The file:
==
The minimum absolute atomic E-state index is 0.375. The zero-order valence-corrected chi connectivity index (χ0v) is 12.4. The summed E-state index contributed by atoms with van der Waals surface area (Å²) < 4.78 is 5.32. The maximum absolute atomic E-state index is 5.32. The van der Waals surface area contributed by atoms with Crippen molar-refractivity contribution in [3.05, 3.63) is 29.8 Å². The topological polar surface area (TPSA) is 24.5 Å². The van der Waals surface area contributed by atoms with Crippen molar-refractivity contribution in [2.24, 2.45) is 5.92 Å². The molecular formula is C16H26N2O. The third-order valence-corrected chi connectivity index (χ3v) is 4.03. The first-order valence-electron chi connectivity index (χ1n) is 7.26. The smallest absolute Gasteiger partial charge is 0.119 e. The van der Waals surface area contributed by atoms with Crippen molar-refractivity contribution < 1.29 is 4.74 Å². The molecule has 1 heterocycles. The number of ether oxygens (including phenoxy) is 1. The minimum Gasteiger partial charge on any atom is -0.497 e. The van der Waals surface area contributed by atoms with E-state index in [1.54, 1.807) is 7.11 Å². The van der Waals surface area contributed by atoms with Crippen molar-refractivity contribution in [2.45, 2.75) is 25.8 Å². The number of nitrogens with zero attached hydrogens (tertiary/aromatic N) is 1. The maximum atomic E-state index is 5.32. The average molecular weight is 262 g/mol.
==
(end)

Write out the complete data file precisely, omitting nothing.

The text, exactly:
The minimum absolute atomic E-state index is 0.375. The zero-order valence-corrected chi connectivity index (χ0v) is 12.4. The summed E-state index contributed by atoms with van der Waals surface area (Å²) < 4.78 is 5.32. The maximum absolute atomic E-state index is 5.32. The van der Waals surface area contributed by atoms with Crippen molar-refractivity contribution in [3.05, 3.63) is 29.8 Å². The topological polar surface area (TPSA) is 24.5 Å². The van der Waals surface area contributed by atoms with Crippen molar-refractivity contribution in [2.24, 2.45) is 5.92 Å². The molecular formula is C16H26N2O. The third-order valence-corrected chi connectivity index (χ3v) is 4.03. The first-order valence-electron chi connectivity index (χ1n) is 7.26. The smallest absolute Gasteiger partial charge is 0.119 e. The van der Waals surface area contributed by atoms with Crippen molar-refractivity contribution < 1.29 is 4.74 Å². The molecule has 1 heterocycles. The number of ether oxygens (including phenoxy) is 1. The minimum Gasteiger partial charge on any atom is -0.497 e. The van der Waals surface area contributed by atoms with E-state index in [1.54, 1.807) is 7.11 Å². The van der Waals surface area contributed by atoms with Crippen molar-refractivity contribution in [2.45, 2.75) is 25.8 Å². The number of nitrogens with zero attached hydrogens (tertiary/aromatic N) is 1. The maximum atomic E-state index is 5.32. The average molecular weight is 262 g/mol.